There is considerable question as to how humanity can continue to feed itself and where the species will find the natural resources needed to sustain life and lifestyle. Thomas et al. (2004) estimate that climate change may doom up to a quarter of species in certain ecosystems, particularly scrublands and temperate forests, to extinction by 2050. In 2003, the Food and Agriculture Organization reported that agriculture, as currently practiced, introduces large quantities of the greenhouse gases carbon dioxide and methane into the atmosphere; that as cropland goes out of production, sequestered carbon will be released into the atmosphere; and that climate change will impact the distribution of arable land and and growing conditions. While the organization forecast an increase in the amount of land suitable for raising crops and was optimistic about the effects of technological improvement (apparently including the genetic engineering the Bulletin of Atomic Scientists identifies as a threat), it acknowledged considerable uncertainty and it further acknowledged that developing nations faced increased food insecurity (pp. 78-81). Projections of global warming and its effects have grown more dire since (Boutin, October 17, 2005, Eilperin, September 25, 2009; Reilly, March 17, 2009) and the diversion of crop land from food production to biofuel production, commodities speculation, and structural adjustment that makes agriculture uneconomic in poor countries and favors corporate farming have already combined to produce a food crisis, particularly in the developing world (Bello & Baviera, 2009).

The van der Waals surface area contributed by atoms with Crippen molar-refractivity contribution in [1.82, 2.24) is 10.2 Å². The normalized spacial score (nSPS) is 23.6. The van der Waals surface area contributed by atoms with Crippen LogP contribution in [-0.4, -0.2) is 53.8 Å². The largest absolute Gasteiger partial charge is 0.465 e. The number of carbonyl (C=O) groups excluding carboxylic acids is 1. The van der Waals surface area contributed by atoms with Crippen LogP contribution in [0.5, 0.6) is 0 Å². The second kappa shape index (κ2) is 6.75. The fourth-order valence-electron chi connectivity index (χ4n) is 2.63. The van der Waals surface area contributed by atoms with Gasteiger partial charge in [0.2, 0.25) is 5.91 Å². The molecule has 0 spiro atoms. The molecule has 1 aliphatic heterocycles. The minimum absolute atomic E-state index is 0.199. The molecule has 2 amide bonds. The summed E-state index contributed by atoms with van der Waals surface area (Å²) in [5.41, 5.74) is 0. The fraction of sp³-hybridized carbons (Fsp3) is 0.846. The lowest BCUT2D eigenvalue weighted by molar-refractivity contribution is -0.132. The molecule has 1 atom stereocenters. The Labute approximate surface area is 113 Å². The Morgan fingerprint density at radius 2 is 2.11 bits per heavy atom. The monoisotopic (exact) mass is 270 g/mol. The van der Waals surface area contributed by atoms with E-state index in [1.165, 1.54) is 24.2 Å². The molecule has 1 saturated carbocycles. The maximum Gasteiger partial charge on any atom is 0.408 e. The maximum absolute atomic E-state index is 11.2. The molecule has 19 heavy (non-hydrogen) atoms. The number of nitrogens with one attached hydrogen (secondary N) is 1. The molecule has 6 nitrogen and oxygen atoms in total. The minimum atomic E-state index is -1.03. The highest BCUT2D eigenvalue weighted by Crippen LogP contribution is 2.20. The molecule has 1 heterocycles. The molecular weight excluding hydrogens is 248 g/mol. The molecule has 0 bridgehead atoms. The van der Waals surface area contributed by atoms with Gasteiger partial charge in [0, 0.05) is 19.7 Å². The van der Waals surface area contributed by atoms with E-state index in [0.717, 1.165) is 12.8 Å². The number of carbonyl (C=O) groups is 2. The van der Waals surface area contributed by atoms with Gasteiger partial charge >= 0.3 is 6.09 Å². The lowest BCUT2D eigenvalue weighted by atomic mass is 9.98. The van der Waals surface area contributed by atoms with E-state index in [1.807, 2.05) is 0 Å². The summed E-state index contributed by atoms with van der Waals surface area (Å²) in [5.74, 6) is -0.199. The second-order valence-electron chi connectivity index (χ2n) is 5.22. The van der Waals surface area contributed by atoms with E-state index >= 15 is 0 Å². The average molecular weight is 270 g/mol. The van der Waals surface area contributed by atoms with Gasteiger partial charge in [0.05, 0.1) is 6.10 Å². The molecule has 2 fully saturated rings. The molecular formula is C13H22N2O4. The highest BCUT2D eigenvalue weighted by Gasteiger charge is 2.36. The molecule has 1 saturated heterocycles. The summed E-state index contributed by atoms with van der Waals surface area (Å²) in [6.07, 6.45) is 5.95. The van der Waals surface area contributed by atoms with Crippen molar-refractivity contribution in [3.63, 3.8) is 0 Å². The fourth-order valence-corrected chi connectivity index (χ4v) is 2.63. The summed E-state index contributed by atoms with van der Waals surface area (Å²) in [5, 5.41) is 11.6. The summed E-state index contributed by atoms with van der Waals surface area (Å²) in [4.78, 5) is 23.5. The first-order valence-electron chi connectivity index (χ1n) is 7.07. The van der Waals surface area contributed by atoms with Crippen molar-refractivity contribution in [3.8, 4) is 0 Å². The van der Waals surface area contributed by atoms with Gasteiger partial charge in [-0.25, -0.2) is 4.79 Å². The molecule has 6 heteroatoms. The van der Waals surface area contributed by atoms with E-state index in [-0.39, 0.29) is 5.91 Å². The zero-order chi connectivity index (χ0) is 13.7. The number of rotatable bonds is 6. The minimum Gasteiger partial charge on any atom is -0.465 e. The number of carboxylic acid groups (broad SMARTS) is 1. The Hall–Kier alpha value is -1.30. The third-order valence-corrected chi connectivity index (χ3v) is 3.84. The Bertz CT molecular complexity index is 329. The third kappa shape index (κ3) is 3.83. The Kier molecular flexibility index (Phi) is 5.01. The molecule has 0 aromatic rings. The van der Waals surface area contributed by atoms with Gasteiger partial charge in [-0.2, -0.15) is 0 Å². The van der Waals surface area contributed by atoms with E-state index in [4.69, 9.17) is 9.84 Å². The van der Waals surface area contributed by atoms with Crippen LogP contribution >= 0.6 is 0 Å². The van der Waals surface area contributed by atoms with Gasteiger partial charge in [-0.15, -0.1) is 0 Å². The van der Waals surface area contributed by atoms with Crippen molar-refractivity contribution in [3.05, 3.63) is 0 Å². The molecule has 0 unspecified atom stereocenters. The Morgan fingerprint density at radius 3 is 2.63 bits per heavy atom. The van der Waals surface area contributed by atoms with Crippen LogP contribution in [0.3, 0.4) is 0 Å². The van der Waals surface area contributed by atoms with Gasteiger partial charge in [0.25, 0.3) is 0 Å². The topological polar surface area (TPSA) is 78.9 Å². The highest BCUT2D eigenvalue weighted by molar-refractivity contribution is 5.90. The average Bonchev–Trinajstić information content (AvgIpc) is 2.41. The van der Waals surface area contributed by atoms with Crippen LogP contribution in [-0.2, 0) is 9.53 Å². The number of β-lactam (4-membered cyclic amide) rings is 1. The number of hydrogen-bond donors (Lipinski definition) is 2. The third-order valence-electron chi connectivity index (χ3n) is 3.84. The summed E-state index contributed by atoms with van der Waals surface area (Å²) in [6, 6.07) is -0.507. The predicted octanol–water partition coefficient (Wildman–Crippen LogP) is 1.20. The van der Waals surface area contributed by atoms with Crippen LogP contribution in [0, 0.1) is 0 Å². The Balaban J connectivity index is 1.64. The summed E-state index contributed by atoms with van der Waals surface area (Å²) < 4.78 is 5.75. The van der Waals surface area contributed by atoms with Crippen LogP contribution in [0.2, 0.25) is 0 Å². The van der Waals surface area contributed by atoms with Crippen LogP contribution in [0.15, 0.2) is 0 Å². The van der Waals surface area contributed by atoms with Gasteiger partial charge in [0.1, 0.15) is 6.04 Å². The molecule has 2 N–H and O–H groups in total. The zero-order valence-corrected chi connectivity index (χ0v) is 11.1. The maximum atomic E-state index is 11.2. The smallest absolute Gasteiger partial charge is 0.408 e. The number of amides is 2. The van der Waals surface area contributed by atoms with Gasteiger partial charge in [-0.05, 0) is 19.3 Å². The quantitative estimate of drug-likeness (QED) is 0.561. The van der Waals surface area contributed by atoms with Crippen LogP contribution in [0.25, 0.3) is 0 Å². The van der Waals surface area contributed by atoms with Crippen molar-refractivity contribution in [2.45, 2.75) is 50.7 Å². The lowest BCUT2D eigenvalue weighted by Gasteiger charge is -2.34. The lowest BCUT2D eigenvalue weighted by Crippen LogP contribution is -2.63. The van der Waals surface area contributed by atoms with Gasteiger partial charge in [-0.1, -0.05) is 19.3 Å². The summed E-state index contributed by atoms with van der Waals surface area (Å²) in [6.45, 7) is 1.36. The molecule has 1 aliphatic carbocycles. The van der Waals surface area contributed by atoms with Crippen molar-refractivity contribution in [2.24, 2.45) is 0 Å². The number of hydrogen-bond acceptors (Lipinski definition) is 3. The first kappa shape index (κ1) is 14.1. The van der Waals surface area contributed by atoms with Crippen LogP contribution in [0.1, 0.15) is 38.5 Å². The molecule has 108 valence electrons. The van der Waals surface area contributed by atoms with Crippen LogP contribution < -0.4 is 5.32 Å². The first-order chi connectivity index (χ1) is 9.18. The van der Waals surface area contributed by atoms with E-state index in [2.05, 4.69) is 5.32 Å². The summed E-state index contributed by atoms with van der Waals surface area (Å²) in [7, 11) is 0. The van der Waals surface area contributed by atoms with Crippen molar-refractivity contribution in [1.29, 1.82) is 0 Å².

Traditional science, having been culturally associated with a eurocentric image of progress (McCarthy, 1996/2006, pp. 85-86; Slater, 2009, pp.69-70; Sztompka, 1993/1999, pp. 26, 28), seems more harmful than helpful: Piotr Sztompka lists the results: “the Nazi Holocaust and Stalin’s Gulags, two world wars, well over 100 million killed in global and local conflicts, widespread unemployment and poverty, famines and epidemics, drug addiction and crime, ecological destruction and depletion of resources, tyrannies and dictatorships of all brands from fascism to communism, and, last but not least, the ever present possibilities of nuclear annihilation and global environmental catastrophe” (p. 33). McCarthy cites “increasing dangers and risks of medical and technological developments: nuclear and chemical warfare, the environmental and chemical sources of pollution and disease, such destructive accidents to nature as oil spills, the hazards that accompany new medical treatments and surgeries” (p. 90). Finally, to forestall famine, we would genetically engineer crops; and to avoid changing our lifestyles to mitigate global warming, we would pursue a geoengineered solution (Huyghe, 1996; Pusztai, 2001; see also Slater, pp. 120-121).